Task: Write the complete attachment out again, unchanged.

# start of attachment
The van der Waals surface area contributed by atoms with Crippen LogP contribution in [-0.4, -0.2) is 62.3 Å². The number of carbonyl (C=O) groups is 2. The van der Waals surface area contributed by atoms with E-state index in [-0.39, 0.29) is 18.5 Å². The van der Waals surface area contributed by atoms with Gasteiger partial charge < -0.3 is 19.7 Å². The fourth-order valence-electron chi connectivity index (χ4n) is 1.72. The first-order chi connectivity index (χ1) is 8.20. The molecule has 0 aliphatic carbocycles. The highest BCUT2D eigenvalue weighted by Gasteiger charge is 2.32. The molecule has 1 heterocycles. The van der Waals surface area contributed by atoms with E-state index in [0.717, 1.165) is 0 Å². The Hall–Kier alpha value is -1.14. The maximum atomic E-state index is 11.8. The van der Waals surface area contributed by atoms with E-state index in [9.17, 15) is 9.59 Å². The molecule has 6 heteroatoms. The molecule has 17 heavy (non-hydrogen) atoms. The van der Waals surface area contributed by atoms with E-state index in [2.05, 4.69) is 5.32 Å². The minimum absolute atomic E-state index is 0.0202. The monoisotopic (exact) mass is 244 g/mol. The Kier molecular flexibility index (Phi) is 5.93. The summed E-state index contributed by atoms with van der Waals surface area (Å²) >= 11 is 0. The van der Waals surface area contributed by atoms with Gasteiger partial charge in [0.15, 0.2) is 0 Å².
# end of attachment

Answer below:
The van der Waals surface area contributed by atoms with Crippen LogP contribution in [-0.4, -0.2) is 62.3 Å². The number of carbonyl (C=O) groups is 2. The van der Waals surface area contributed by atoms with E-state index in [-0.39, 0.29) is 18.5 Å². The van der Waals surface area contributed by atoms with Gasteiger partial charge < -0.3 is 19.7 Å². The fourth-order valence-electron chi connectivity index (χ4n) is 1.72. The first-order chi connectivity index (χ1) is 8.20. The molecule has 0 aliphatic carbocycles. The highest BCUT2D eigenvalue weighted by Gasteiger charge is 2.32. The molecule has 1 heterocycles. The van der Waals surface area contributed by atoms with E-state index in [0.717, 1.165) is 0 Å². The Hall–Kier alpha value is -1.14. The maximum atomic E-state index is 11.8. The van der Waals surface area contributed by atoms with E-state index in [9.17, 15) is 9.59 Å². The molecule has 6 heteroatoms. The molecule has 17 heavy (non-hydrogen) atoms. The van der Waals surface area contributed by atoms with E-state index in [2.05, 4.69) is 5.32 Å². The minimum absolute atomic E-state index is 0.0202. The monoisotopic (exact) mass is 244 g/mol. The Kier molecular flexibility index (Phi) is 5.93. The summed E-state index contributed by atoms with van der Waals surface area (Å²) >= 11 is 0. The van der Waals surface area contributed by atoms with Gasteiger partial charge in [0.15, 0.2) is 0 Å².